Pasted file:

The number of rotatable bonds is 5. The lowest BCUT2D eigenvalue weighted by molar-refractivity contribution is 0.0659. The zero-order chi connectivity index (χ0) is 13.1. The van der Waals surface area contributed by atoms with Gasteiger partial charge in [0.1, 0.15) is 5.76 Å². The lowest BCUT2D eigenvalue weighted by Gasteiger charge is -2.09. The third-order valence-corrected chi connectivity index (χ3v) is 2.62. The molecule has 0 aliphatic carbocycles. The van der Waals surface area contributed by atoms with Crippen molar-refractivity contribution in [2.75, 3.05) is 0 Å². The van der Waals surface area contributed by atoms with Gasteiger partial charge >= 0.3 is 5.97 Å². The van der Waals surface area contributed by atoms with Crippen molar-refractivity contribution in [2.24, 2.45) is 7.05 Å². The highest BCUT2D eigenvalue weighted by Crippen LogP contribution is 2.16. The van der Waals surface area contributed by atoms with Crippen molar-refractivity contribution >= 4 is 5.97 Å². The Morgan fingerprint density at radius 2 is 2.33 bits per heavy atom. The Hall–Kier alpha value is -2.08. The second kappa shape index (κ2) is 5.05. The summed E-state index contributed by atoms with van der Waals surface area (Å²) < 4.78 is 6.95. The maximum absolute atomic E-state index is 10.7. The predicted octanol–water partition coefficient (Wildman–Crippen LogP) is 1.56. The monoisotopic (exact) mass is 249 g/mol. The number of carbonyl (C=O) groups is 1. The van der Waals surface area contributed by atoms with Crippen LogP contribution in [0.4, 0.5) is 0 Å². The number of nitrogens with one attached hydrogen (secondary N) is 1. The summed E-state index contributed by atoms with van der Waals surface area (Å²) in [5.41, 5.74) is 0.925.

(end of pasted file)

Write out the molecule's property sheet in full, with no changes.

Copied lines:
The number of rotatable bonds is 5. The lowest BCUT2D eigenvalue weighted by molar-refractivity contribution is 0.0659. The zero-order chi connectivity index (χ0) is 13.1. The van der Waals surface area contributed by atoms with Gasteiger partial charge in [0.1, 0.15) is 5.76 Å². The lowest BCUT2D eigenvalue weighted by Gasteiger charge is -2.09. The third-order valence-corrected chi connectivity index (χ3v) is 2.62. The molecule has 0 aliphatic carbocycles. The van der Waals surface area contributed by atoms with Crippen molar-refractivity contribution in [2.75, 3.05) is 0 Å². The van der Waals surface area contributed by atoms with Gasteiger partial charge >= 0.3 is 5.97 Å². The van der Waals surface area contributed by atoms with Crippen molar-refractivity contribution in [2.24, 2.45) is 7.05 Å². The highest BCUT2D eigenvalue weighted by Crippen LogP contribution is 2.16. The van der Waals surface area contributed by atoms with Crippen molar-refractivity contribution >= 4 is 5.97 Å². The Morgan fingerprint density at radius 2 is 2.33 bits per heavy atom. The Hall–Kier alpha value is -2.08. The second kappa shape index (κ2) is 5.05. The summed E-state index contributed by atoms with van der Waals surface area (Å²) < 4.78 is 6.95. The maximum absolute atomic E-state index is 10.7. The predicted octanol–water partition coefficient (Wildman–Crippen LogP) is 1.56. The monoisotopic (exact) mass is 249 g/mol. The number of carbonyl (C=O) groups is 1. The van der Waals surface area contributed by atoms with Crippen LogP contribution in [0.4, 0.5) is 0 Å². The number of nitrogens with one attached hydrogen (secondary N) is 1. The summed E-state index contributed by atoms with van der Waals surface area (Å²) in [5.41, 5.74) is 0.925.